Princeton Day School has one of the most impactful and highly regarded sustainability programs of any school in the state. As a longtime strategic priority for PDS, climate stewardship has been infused into the School’s program, operations and community.
Terracycling Used Dental Hygiene Products
Most recently, the School-wide initiative to introduce Terracycling has energized students from PreK through 12th Grade. The Lower, Middle and Upper school students, along with staff and faculty, have all been encouraged to bring their empty toothpaste tubes, used toothbrushes, empty floss containers, used floss, single-use flossers and used dental pic brushes to recycle, using the Terracycle program. Fifth grade students have even created an explainer video for PDS community members about the program:
For this service effort, the School has partnered with Terracycle, a Trenton-based, internationally known recycling company with a mission to “offer free recycling programs funded by brands, manufacturers and retailers around the world to help you collect and recycle your hard-to-recycle waste.” Notably, Terracycle not only assists with recycling hard-to-recycle waste, but also in integrating unique materials into new products -- a process often referred to as “upcycling.”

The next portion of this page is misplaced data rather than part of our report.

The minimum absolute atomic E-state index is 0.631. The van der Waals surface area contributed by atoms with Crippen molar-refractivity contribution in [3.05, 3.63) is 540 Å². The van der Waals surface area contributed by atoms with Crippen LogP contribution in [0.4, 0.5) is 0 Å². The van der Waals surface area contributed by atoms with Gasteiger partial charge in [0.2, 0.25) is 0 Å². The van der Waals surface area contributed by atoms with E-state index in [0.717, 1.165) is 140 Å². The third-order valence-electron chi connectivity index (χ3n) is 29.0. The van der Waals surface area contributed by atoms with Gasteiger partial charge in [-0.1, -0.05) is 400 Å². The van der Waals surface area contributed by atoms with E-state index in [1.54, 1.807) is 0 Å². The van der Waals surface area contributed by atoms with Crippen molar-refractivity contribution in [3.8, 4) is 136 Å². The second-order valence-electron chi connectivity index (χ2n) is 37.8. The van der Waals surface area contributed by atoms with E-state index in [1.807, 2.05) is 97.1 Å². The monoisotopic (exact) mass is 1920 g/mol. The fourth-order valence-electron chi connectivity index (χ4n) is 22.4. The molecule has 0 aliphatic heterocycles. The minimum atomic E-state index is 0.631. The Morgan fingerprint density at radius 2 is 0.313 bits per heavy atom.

Upcycling through Trashion!
Upcycling is the act of reusing discarded materials to create something new. While Terracycle’s goal is to “eliminate the idea of waste,” that stewardship spirit has carried through to the Sixth Grade curriculum with this fall’s Trashion Show, held on October 26.
As Angharad Rebholz, Middle School Humanities teacher and Sixth Grade Dean, explained to the students, the rules of the Trashion show are simple:
Students would be given 25 minutes to create high-fashion outfits from materials headed for the trash that were either brought in by students and faculty.
Each class was instructed to break up into groups, and each group received a randomly chosen theme: monsters, under the sea, outer space, zoo and red carpet.
Students raced against the clock as they fitted paper bags over their heads, tied tissue paper to their costumes and taped egg cartons to themselves. The excitement was palpable as these students worked together before presenting their creations to their teachers and peers. It was a team-building exercise that showed limitations can breed creativity, and reusing your old paper bags can turn trash into treasure—or a possible a Halloween costume for this Thursday’s student parade!